Matrix: VDOL/freeFlyingRobot_13

Description: freeFlyingRobot optimal control problem (matrix 13 of 16)

 (undirected graph drawing)

• Matrix group: VDOL
• download as a MATLAB mat-file, file size: 242 KB. Use UFget(2685) or UFget('VDOL/freeFlyingRobot_13') in MATLAB.

 Matrix properties number of rows 5,718 number of columns 5,718 nonzeros 43,994 structural full rank? yes structural rank 5,718 # of blocks from dmperm 3 # strongly connected comp. 2 explicit zero entries 0 nonzero pattern symmetry symmetric numeric value symmetry symmetric type real structure symmetric Cholesky candidate? no positive definite? no

 author B. Senses, A. Rao editor T. Davis date 2015 kind optimal control problem 2D/3D problem? no

 Additional fields size and type b full 5718-by-1 rowname full 5718-by-101 mapping full 5718-by-1

Notes:

```Optimal control problem, Vehicle Dynamics & Optimization Lab, UF
Anil Rao and Begum Senses, University of Florida
http://vdol.mae.ufl.edu

This matrix arises from an optimal control problem described below.
Each optimal control problem gives rise to a sequence of matrices of
different sizes when they are being solved inside GPOPS, an optimal
control solver created by Anil Rao, Begum Senses, and others at in VDOL
lab at the University of Florida.  This is one of the matrices in one
of these problems.  The matrix is symmetric indefinite.

Rao, Senses, and Davis have created a graph coarsening strategy
that matches pairs of nodes.  The mapping is given for this matrix,
where map(i)=k means that node i in the original graph is mapped to
node k in the smaller graph.  map(i)=map(j)=k means that both nodes
i and j are mapped to the same node k, and thus nodes i and j have
been merged.

This matrix consists of a set of nodes (rows/columns) and the
names of these rows/cols are given

Anil Rao, Begum Sense, and Tim Davis, 2015.

VDOL/freeFlyingRobot

Free flying robot optimal control problem is taken from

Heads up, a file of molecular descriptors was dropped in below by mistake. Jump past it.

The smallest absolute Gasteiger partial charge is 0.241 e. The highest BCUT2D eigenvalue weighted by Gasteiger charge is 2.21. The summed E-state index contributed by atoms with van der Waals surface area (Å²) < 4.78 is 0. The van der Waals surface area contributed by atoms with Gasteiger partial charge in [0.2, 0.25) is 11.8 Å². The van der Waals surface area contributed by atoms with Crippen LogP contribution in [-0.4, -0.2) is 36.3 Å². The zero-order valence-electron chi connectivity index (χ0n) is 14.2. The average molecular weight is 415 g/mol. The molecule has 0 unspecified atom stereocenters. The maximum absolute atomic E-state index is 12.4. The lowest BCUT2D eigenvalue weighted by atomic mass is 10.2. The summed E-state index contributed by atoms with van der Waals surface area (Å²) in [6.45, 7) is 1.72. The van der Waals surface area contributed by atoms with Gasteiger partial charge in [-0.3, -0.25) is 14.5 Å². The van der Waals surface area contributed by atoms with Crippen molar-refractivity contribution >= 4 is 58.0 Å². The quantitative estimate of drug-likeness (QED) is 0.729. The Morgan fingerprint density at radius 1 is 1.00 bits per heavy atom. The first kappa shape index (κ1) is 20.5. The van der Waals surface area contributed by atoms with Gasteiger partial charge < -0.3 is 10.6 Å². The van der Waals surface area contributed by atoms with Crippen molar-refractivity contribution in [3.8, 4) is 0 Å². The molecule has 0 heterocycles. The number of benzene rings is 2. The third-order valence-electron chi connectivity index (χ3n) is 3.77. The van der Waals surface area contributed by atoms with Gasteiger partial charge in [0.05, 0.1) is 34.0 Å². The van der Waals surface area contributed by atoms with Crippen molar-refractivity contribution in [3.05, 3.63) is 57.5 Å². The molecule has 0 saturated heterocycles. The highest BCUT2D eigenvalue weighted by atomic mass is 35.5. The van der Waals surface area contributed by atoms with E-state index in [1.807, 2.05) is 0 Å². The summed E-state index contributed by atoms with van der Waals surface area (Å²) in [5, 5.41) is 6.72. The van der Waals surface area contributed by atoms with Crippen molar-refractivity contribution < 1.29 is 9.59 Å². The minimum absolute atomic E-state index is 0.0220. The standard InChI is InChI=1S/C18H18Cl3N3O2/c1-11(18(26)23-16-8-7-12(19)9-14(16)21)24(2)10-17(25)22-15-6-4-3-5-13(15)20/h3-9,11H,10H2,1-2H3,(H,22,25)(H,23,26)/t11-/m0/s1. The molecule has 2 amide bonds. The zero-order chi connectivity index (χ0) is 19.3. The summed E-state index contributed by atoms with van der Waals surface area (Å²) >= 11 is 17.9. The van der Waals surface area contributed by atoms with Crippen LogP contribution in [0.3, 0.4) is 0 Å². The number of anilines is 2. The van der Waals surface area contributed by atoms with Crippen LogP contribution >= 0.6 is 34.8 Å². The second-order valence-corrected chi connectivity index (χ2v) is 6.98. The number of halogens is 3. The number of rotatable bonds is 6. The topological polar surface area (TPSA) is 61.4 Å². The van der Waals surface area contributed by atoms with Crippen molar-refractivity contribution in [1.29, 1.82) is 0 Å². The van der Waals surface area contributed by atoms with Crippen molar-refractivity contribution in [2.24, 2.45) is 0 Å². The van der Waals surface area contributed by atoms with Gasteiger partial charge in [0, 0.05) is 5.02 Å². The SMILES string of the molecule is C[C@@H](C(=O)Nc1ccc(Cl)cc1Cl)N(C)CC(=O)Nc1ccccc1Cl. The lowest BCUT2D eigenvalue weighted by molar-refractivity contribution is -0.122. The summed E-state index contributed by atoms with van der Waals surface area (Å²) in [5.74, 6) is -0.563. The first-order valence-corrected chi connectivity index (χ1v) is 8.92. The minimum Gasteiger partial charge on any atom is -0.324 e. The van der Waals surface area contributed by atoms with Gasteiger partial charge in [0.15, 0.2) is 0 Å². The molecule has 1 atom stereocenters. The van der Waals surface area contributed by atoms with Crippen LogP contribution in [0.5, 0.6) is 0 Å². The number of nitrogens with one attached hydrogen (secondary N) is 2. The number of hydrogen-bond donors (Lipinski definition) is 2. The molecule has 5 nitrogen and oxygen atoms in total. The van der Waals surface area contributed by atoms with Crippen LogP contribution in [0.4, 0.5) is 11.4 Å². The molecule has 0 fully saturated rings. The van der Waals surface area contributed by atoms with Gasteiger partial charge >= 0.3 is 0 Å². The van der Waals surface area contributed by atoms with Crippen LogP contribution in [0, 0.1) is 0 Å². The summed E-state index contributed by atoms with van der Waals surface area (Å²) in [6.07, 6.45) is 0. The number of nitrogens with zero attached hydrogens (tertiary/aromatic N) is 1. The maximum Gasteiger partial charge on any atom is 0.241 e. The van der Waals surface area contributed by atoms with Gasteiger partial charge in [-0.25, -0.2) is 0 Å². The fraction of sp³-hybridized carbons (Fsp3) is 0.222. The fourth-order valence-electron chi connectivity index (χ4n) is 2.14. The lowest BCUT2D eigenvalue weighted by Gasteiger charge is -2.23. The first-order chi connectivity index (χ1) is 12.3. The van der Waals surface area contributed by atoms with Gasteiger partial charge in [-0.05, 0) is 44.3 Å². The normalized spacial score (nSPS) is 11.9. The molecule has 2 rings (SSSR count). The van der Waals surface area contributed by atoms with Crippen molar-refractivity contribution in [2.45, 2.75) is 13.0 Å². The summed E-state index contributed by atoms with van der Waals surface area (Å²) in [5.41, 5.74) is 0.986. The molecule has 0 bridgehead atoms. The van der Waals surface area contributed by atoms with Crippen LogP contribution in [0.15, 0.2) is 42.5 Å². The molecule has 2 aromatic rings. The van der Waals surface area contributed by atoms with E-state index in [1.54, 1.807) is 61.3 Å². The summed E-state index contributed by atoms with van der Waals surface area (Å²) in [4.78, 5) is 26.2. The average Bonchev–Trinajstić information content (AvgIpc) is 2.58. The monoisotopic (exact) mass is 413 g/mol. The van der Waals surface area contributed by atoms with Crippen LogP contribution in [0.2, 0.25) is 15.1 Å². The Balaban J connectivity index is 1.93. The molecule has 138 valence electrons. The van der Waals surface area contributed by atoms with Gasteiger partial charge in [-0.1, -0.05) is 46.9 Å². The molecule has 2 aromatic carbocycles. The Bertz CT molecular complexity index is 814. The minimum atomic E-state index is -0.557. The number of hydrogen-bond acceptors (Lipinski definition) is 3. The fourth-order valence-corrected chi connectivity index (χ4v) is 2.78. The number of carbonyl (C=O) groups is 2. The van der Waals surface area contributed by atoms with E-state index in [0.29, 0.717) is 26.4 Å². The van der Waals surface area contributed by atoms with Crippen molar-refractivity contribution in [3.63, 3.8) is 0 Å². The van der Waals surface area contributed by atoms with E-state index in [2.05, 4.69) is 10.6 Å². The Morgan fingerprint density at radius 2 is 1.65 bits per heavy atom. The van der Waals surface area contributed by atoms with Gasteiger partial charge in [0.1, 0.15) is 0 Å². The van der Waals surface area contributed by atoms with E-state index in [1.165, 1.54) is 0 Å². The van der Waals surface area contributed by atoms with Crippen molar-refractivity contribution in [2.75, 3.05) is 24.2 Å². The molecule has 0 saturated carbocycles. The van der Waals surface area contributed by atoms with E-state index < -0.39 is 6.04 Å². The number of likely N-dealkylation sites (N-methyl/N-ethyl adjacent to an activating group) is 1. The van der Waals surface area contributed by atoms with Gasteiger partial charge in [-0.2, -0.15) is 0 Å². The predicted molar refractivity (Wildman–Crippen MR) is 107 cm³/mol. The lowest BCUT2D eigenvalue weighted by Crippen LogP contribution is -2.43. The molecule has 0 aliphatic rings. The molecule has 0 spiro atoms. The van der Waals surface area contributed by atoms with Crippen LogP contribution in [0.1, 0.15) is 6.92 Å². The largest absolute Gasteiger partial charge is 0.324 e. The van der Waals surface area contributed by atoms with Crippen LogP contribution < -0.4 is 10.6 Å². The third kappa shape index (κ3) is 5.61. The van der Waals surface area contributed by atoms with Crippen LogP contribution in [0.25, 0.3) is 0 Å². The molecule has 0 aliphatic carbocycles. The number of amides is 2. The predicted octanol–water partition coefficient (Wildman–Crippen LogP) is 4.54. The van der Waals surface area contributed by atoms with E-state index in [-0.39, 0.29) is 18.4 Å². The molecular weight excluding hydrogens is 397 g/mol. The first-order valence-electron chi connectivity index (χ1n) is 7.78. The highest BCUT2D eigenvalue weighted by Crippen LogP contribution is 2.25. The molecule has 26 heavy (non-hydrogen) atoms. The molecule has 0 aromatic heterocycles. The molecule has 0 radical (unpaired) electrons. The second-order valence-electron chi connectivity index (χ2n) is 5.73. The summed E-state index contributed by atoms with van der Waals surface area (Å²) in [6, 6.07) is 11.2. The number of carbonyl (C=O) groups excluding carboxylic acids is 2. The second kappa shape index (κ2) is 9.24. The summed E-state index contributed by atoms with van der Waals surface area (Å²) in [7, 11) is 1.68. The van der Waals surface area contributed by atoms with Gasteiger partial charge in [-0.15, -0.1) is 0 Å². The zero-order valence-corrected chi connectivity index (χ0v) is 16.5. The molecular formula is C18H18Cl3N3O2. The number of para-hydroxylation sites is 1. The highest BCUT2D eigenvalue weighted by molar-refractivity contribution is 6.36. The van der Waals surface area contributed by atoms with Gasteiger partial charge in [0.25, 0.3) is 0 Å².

Ref.~\cite{sakawa1999trajectory}. Free flying robot technology is
expected to play an important role in unmanned space missions.
Although NASA currently has free flying robots, called spheres,
inside the International Space Station (ISS), these free flying
robots have neither the technology nor the hardware to complete
inside and outside inspection and maintanance. NASA's new plan is to
send new free flying robots to ISS that are capable of completing
housekeeping of ISS during off hours and working in extreme
environments for the external maintanance of ISS. As a result, the
crew in ISS can have more time for science experiments. The current
free flying robots in ISS works are equipped with a propulsion
system. The goal of the free flying robot optimal control problem is
to determine the state and the control that minimize the magnitude of
thrust during a mission. The state of the system is defined by the
inertial coordinates of the center of gravity, the corresponding
velocity, thrust direction, and the anglular velocity and the control
is the thrust from two engines. The specified accuracy tolerance of
\$10^{-6}\$ were satisfied after eight mesh iterations. As the mesh
refinement proceeds, the size of the KKT matrices increases from 798
to 6078.
```

 Ordering statistics: result nnz(chol(P*(A+A'+s*I)*P')) with AMD 53,734 Cholesky flop count 7.3e+05 nnz(L+U), no partial pivoting, with AMD 101,750 nnz(V) for QR, upper bound nnz(L) for LU, with COLAMD 2,124,079 nnz(R) for QR, upper bound nnz(U) for LU, with COLAMD 4,658,959